This chapter reviews the literature on adolescents' peer relations, close friendships, and romantic relationships in order to understand their implications for the development and maintenance of depressive symptoms and disorders. Peer relations, friendships, and romantic relationships : Implications for the development and maintenance of depression in adolescents. N2 - Adolescence is a critical period in development, marked by an expansion of peer networks, increased importance of close friendships, and the emergence of romantic relationships. AB - Adolescence is a critical period in development, marked by an expansion of peer networks, increased importance of close friendships, and the emergence of romantic relationships.
Peer relations, friendships, and romantic relationships: Implications for the development and maintenance of depression in adolescents Annette M La Greca , Joanne Davila, Rebecca Siegel. Abstract Adolescence is a critical period in development, marked by an expansion of peer networks, increased importance of close friendships, and the emergence of romantic relationships. Fingerprint Maintenance. Anxiety, and the withdrawal that may accompany it, is likewise a detriment to social and academic progress. But social learning is just as critical as academic learning in childhood and adolescence.
This is a time when a girl would normally be learning such things as how to be a daughter, a sister, a friend; with either depression or anxiety, she may miss or fall behind on these critical kinds of learning.
What causes mood disorders?
These deficits not only put her behind her peers, but in themselves they can compound her depression or anxiety. Anxiety is more likely to occur without depression than depression without anxiety. It may be that depression leads to anxiety—the negative state of mind of a depressed teenager lends itself to uncertainty.
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It may also be because the regions of the brain affected by anxiety and depression are close together, and mutually affected. Two serious problems that are directly associated with teenage depression and anxiety are suicidal thinking or behavior , and substance abuse. Suicide is the third leading cause of death among adolescents and young adults aged 15 to 24, and we know that most kids who commit suicide have been suffering from a psychiatric illness. Especially at risk are teenagers who hide their depression and anxiety from parents and friends.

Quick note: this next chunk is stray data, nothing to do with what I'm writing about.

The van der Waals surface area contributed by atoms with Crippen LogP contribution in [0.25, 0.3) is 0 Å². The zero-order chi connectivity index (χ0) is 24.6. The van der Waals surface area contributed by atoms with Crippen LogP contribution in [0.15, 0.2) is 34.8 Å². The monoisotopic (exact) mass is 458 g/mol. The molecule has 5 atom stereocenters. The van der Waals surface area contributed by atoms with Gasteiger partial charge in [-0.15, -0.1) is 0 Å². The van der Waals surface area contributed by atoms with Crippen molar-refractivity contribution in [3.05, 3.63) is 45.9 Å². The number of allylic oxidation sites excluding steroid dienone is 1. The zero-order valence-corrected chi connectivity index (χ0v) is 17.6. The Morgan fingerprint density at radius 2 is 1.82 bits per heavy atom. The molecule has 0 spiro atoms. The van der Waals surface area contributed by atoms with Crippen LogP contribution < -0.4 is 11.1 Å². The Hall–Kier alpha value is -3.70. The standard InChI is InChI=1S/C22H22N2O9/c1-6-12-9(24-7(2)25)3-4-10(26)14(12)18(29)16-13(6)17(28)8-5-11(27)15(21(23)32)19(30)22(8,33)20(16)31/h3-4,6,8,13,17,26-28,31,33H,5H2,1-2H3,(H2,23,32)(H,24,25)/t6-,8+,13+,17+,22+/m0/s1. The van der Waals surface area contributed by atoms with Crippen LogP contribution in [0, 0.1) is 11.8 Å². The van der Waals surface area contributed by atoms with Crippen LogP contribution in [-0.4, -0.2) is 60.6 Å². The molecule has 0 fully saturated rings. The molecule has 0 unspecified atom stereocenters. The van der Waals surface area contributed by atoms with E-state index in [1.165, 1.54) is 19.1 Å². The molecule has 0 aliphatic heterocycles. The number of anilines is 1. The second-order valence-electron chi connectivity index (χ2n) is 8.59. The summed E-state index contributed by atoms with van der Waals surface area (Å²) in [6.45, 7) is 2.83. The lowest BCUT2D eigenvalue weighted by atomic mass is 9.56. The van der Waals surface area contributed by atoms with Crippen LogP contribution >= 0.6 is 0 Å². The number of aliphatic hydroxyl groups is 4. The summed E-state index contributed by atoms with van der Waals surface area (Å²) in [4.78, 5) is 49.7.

Similarly, the majority of teenagers who develop substance abuse problems also have a psychiatric disorder, including, most commonly, anxiety or depression, which is another important reason to get treatment in a timely way. Two other problems associated with teenage girls—that is, occurring with greater frequency in girls than boys—are eating disorders and self injury, or cutting. Girls who have eating disorders often show no signs of depression; indeed, they are often very high-functioning, competitive girls who have a distorted body image, but not the symptoms of depression.
Fortunately, early involvement of health care professionals can shorten the period of illness and increase the likelihood of her not missing important life lessons. The most common treatment a mental health professional is apt to use is some form of cognitive behavioral therapy, and depending on how young the child is, it may involve teaching the parents as well. Cognitive behavioral therapy is based on the idea that a person suffering from a mood disorder is trapped in a negative pattern of thought.